Accessibility, in books.
Because the world is all the same. One of the themes of this site has been about accessibility in games, now the theme comes back even if I’m dealing with fantasy books.
From an interesting interview with Scott Bakker, on Steven Erikson:
Steve Erikson and I had a conversation about this very thing at the ICFA a couple of weeks ago. Both of us are building very tall series on narrow foundations simply because of the sheer complexity of our first books. My bold prediction is that Steve’s next series will be every bit as successful as A Song of Ice and Fire.
At first I was misled by the “very tall series on narrow foundations”, as it sounds as the first book wasn’t well planned enough to sustain a huge series (10 tomes, in the case of Erikson).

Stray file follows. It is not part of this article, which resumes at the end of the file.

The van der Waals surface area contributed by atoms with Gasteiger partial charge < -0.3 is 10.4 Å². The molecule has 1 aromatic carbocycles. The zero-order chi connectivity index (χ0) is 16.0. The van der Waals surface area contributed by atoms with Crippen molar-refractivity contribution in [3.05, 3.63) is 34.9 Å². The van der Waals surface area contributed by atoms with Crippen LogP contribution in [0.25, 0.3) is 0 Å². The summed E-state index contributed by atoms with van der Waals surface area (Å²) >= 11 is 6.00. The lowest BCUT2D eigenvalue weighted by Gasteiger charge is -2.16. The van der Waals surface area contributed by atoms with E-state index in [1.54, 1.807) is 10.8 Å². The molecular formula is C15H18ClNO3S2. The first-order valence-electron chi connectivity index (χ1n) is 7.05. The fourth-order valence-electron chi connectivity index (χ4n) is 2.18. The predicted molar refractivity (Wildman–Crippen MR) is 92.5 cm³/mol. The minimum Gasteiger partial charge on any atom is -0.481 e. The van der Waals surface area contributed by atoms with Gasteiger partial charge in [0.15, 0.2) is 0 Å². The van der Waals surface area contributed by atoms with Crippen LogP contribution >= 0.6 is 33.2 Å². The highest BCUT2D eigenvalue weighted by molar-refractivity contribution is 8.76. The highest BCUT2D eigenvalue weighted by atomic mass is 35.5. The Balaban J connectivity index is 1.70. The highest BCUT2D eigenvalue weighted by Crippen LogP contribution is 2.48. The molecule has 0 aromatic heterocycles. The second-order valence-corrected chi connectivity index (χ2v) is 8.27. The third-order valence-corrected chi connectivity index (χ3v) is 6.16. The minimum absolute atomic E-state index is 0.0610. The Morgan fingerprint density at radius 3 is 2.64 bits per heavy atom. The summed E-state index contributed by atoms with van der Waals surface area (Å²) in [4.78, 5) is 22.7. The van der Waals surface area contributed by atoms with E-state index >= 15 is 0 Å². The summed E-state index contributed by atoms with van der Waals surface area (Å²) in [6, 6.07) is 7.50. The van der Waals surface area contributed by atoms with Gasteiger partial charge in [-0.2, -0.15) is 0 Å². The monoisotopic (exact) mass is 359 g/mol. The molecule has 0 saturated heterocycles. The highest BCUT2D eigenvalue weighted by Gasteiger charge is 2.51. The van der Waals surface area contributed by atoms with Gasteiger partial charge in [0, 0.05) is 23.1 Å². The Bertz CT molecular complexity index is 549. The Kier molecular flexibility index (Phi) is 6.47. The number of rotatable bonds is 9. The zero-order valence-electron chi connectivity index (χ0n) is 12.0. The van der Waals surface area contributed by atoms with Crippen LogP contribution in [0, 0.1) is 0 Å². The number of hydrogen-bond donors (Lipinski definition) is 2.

It probably means the opposite: they aimed too high with that first book, make it too complex and intricate, and so too dense for a lot of readers. For a series this long this means that you bleed a majority of readers soon, and only a very small group will stick to it and make to the end.
In fact in that interview Bakker says he should have simplified his book, reduce the introspection and the philosophical essays. Make it easier to read. More welcoming. More accessible.